The Law Society of Upper Canada has updated its rules to give guidance to the growing number of lawyers and paralegals who offer unbundled legal services.
At Convocation on Sept. 22, benchers approved amendments to the rules of professional conduct that create a definition for limited-scope retainers allowing lawyers to break down legal matters into discrete tasks.
Lawyers then perform some, but not all, of those tasks, and clients represent themselves for the remainder of the matter.
“Limited-scope retainers can be a valuable tool in enhancing access to justice, particularly for clients who do not qualify for legal aid, cannot afford a lawyer for their entire legal matter or choose to represent themselves for part of their legal matter,” said law society Treasurer Laurie Pawlitza.
“Limited-scope retainers provide a middle-ground option between full legal representation and no legal representation.”
Bencher Paul Schabas, chairman of the law society’s professional regulation committee, told benchers the rule amendments aim to drive home the message that limited-scope retainers shouldn’t equate to low-quality representation.
“It’s intended to make clear that when you provide legal services under a limited-scope retainer, you are to provide them to the same standard of service and competence as a full retainer, and that the client must understand the limited scope of the retainer,” Schabas said.
“We are committed to improving access to justice and ensuring that all legal services, including unbundled legal services, are delivered to the public in an ethical and competent manner,” Pawlitza said.
Under the new rules, lawyers must advise clients of the nature of the retainer and its scope. Because of the potential for confusion and overlap, they must provide the client with confirmation of their services in writing when practicable to do so.
“It’s by agreement with the client, and you must be very clear with the client as to what the nature of that matter is,” Schabas said.
Lawyers whose clients are in custody or separated from them by large distances may not be able to provide written confirmation immediately, but commentary to the rules explains that lawyers should keep a copy on file and provide it to the client as soon as possible.
The only exceptions to the written confirmation are for lawyers acting as duty counsel and those offering summary advice through legal clinics or non-profit hotlines.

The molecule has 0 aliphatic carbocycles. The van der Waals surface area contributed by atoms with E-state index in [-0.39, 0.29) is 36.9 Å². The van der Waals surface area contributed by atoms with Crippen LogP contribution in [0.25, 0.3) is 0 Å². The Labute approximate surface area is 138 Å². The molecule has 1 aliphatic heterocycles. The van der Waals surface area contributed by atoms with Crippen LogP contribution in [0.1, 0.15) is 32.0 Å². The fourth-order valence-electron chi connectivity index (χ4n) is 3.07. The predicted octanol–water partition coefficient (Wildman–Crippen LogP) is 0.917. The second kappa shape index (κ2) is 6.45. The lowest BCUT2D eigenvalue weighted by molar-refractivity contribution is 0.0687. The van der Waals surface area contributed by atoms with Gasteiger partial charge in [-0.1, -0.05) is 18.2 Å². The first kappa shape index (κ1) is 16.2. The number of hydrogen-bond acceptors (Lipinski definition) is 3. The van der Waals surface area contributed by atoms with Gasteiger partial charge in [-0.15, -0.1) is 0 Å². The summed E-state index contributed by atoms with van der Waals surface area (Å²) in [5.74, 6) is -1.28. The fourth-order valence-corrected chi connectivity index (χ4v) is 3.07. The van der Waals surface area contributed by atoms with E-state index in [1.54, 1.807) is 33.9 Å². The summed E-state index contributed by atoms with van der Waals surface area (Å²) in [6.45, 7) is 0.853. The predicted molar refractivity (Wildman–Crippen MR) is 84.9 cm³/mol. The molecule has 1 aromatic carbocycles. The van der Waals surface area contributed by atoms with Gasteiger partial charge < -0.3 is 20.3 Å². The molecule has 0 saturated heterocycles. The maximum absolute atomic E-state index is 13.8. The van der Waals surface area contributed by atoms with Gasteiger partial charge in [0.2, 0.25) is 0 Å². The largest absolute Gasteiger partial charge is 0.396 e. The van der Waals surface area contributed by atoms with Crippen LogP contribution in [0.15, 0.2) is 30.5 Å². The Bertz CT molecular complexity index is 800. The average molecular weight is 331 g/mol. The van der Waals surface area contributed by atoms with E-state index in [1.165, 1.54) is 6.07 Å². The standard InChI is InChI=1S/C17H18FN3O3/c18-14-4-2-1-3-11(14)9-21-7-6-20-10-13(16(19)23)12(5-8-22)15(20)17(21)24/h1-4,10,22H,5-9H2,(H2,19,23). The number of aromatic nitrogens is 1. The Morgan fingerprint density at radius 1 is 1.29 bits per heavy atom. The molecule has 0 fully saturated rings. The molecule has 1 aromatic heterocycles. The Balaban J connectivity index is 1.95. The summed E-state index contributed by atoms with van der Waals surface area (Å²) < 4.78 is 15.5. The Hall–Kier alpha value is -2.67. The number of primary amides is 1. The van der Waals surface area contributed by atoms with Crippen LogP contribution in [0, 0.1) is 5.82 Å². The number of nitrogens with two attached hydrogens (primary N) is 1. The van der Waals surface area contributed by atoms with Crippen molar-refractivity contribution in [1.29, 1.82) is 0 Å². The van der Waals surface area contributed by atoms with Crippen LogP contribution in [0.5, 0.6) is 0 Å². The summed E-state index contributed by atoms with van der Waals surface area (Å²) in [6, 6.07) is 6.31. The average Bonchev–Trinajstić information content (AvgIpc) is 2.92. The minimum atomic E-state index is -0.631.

The amended rules allow lawyers working on the other side of matters where a limited-scope retainer is in place to communicate directly with the client unless they receive notice of the arrangement. In that case, any communication that falls within the scope of the limited retainer must go through the opposing lawyer.
Bencher Alan Silverstein said he was concerned that this will mean more work for lawyers on full retainers.
“That lawyer now has further responsibilities and probably greater costs to his or her client because we now have to review and analyze that limited-services retainer to know who we deal with,” Silverstein said, adding that there was uncertainty over the consequences for communicating with the wrong party.
While Schabas noted penalties aren’t usually a matter considered in the rules, he acknowledged that lawyers would have to think carefully about who they should be dealing with when opposing parties use counsel on limited retainers.
“The purpose of the rule is to facilitate access to justice, and while it could conceivably result in additional costs, it’s not clear as to how much of an additional cost that would be,” Schabas said.
“On the other hand, the client on the other side is benefiting from the ability to hire a lawyer that they otherwise might not have.”
Bencher Julian Falconer, who sits on the professional regulation committee, said amending the rules was the “lesser of two evils.”
“If you don’t have limited retainers, what you have in reality is unregulated limited-scope retainers plus more unrepresented parties,” he said.
According to Pawlitza, the new rules will in fact help lawyers by shedding light on issues they’ve so far had to attempt to deal with in the dark. “The circumstances already exist that give rise to these rules,” she said.
“The rules are providing guidance as to what the expectations are on the lawyers in that situation.”
The law society has been studying the unbundling of legal services for years.
The new rules are the product of a working group on the issue involving members of the LSUC’s professional regulation, access-to-justice, and paralegal standing committees.
In 2010, the working group developed draft amendments that went out for comments from stakeholders. The law society received 22 submissions from lawyers and legal organizations that helped to refine the proposed amendments.
The next step will see the law society approach the courts to discuss procedural issues raised by limited-scope retainers in the litigation setting and potential changes to court rules in response.
Some people have raised concerns that lawyers may have trouble withdrawing from representation once the services provided for in the limited-scope retainer are complete.
Falconer said it’s important that judges get on board if the law society’s rule amendments are to be effective. “Communication plans with lawyers and the public is great, but communication plans with the judiciary is essential,” he said.
For his part, Schabas said the matter was already before the civil rules committee of the courts. He added that judges would welcome the law society’s amendments.
“When you’re dealing with judges who are alive to these rules and conscious of the fact that there is such an increase in the number of people who are appearing self-represented, they will be receptive to anything that will reduce that and they are not going to want to do anything that’s going to deter lawyers from coming forward and offering limited retainers,” he said.